In the morning...

Your main priority before you start your day is to ensure that you are well hydrated. You should drink at least 500 to 650 ml (2-3 cups) of water after waking up.


During exercise...

Drink early and often. Sip, get some fluids (combination of water and sport drink) in every 20 to 30 minutes. The more you sweat the more you need to drink, the hotter or more humid the conditions the more you need to drink; you may require 500 to 1000 mL per hour.


After...

It is important that you replace fluid loss immediately after exercising.



About Sports Drinks

Sports drinks are carbohydrate energy supplement that can be used before, during, and after exercise to improve performance and accelerate recovery.


During...

The amount you need depends mainly on your size, length of exercise and intensity, so experiment to determine your requirement. The sports drink may be taken together with any other carbohydrate, such as fruit, energy gel and energy bars, and again this depends mainly on your size and exercise intensity.


After...

Drink 500 mL sports drink in the 30 minutes after exercise to accelerate recovery, as the carbohydrate is stored at the highest rate in the muscle in this period. This will enable you to perform better in your next round of competition or training.


General hydration guide for intensity and duration, and when to use a sports drinks:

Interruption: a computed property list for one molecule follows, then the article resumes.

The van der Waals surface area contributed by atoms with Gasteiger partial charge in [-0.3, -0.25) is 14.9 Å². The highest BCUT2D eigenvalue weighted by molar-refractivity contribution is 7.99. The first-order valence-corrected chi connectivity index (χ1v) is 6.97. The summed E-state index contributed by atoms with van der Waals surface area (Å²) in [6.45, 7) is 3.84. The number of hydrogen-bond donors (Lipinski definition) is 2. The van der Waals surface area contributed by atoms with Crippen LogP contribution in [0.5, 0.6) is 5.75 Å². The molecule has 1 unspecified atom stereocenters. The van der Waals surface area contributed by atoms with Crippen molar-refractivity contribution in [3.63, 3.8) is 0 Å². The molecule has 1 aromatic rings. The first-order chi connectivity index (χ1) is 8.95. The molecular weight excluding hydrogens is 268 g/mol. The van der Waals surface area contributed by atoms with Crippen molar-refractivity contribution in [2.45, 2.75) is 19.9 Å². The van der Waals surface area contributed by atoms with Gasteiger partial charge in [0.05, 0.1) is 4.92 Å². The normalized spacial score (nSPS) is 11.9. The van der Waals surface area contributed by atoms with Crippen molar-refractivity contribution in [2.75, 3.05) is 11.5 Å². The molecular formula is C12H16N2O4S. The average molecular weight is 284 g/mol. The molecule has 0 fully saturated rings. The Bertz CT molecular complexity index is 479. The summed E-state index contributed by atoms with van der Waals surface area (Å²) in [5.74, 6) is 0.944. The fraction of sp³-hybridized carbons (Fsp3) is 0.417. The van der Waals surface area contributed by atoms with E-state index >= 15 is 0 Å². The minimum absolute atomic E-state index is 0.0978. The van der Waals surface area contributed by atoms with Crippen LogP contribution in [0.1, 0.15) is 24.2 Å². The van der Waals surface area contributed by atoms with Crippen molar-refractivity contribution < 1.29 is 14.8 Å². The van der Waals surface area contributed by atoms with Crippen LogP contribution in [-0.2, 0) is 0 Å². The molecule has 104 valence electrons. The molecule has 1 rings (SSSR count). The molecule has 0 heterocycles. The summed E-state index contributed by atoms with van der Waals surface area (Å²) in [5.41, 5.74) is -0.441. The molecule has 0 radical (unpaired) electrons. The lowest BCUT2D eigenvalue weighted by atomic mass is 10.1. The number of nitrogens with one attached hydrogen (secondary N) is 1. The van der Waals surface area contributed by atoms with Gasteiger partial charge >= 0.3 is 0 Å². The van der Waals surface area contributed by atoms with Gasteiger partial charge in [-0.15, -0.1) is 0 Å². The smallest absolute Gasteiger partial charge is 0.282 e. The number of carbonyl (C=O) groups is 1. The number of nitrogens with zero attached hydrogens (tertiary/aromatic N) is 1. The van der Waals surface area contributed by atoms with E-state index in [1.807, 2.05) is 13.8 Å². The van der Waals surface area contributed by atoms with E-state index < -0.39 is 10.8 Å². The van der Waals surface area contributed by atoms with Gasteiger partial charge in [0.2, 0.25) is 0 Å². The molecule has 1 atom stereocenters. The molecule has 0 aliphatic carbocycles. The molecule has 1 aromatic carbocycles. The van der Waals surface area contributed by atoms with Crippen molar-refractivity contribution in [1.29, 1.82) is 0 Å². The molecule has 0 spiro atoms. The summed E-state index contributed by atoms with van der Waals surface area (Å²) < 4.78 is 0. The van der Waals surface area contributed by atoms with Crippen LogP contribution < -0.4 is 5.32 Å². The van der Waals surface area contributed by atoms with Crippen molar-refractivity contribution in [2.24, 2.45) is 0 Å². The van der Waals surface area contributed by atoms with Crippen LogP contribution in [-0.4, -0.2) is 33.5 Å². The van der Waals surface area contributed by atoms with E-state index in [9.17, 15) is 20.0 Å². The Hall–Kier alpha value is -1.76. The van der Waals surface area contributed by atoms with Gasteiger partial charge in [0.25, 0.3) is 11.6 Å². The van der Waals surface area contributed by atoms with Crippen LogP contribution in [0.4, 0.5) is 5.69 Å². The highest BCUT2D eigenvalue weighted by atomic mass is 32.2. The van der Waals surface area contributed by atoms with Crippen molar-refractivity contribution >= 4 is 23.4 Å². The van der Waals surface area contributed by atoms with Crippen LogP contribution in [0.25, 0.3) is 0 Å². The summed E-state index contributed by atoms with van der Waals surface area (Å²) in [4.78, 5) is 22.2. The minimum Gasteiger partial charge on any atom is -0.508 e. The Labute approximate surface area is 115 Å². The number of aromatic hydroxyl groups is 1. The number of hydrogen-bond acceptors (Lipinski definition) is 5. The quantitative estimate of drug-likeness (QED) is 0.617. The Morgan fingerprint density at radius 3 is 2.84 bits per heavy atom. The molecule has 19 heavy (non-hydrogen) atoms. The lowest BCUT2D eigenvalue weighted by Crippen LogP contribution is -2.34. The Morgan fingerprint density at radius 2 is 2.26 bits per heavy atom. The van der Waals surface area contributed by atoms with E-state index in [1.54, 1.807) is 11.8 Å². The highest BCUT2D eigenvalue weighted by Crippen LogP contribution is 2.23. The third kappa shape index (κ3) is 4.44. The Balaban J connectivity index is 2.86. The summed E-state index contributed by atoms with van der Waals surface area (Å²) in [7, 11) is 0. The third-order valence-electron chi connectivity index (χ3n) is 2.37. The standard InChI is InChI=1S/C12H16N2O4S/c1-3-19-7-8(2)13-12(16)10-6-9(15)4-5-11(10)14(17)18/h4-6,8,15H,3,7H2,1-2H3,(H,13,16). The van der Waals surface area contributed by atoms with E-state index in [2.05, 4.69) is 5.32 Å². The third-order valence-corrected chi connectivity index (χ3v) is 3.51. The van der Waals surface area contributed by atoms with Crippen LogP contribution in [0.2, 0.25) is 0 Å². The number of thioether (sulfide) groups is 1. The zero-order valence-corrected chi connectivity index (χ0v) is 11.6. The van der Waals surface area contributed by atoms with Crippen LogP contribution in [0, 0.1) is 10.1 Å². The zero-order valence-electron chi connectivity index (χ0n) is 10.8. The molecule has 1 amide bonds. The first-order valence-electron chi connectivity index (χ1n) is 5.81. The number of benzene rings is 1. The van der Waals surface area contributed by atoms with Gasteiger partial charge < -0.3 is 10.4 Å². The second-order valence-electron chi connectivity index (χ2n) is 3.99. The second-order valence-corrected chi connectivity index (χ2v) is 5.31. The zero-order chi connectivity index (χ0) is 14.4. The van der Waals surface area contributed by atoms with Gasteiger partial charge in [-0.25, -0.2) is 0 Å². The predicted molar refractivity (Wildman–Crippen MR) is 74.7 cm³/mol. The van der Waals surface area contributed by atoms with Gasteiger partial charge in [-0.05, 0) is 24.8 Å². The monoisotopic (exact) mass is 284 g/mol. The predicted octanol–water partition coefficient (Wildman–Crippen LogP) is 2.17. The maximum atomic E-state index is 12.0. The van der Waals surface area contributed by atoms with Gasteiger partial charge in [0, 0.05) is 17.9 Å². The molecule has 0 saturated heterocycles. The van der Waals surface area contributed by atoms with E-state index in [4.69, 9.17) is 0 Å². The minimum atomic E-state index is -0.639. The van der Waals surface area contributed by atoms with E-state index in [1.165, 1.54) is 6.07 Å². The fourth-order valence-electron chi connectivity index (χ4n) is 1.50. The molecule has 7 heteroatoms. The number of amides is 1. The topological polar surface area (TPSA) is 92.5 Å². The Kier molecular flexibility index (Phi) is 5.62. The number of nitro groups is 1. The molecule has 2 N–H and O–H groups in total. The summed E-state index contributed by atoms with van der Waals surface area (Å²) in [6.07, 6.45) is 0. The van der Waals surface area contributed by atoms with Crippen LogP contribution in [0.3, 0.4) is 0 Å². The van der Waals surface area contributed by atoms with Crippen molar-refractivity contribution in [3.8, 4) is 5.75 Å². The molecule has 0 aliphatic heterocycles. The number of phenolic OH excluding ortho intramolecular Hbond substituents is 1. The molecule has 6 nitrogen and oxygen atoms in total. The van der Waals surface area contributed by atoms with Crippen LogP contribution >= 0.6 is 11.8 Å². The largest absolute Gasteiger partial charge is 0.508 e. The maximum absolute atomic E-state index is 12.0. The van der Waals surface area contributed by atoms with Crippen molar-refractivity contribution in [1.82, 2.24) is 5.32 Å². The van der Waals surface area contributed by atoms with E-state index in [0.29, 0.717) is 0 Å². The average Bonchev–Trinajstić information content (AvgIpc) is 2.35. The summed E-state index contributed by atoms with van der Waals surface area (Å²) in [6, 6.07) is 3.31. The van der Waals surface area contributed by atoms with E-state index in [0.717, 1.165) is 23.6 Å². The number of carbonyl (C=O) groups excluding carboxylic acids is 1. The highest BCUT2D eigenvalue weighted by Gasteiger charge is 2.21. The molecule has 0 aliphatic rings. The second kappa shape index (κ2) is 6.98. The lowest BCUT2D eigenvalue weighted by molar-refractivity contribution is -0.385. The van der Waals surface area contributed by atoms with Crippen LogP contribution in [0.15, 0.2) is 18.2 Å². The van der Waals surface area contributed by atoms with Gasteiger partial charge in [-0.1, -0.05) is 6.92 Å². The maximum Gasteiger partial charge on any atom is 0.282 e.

Water for low or moderate intensity sessions shorter than 30 minutes.

Water or sports drink for high intensity sessions shorter than 30 minutes.

Water or sports drink for low or moderate intensity sessions shorter than 60 minutes.

Water or sports drink for high intensity sessions shorter than 60 minutes.

Sports drink and water for high intensity sessions longer than 60 minutes.



Nutrition Around Your Training And Racing

Before...

Ideally you should eat between two to four hours before exercise, leaving enough time for the stomach to empty and settle. Food taken in before exercise should be high in carbohydrates, low in fat and contain a small amount of protein. Many athletes train in the morning before work, and it’s not always possible to eat two to four hours before a session. In these circumstances, it is recommended that you consume a small carbohydrate-based snack or drink 10 to 20 minutes before the session, or even during the warm-up. Two tips – The closer you are to starting the activity the smaller your meal has to be. Liquid meals empty quicker than solid meals.

  • Interval training: 1 to 2 grams of carbohydrate per kilogram of body weight and 20 grams of protein 2 to 4 hours, consider some caffeine 60 minutes before or a small carbohydrate-based snack or drink 10 to 20 minutes before or during the warm-up.

  • Endurance rides less than 2 hours: No special nutritional requirement as these rides can be fuelled by stored energy.

  • Endurance rides between 2 to 5 hours: No special nutritional requirement, however if you tend to run low on energy in these rides then 1 to 2 grams of carbohydrate per kilogram of body weight and 20 grams of protein 2 to 4 hours or a small carbohydrate-based snack or drink 10 to 20 minutes before or during the warm-up.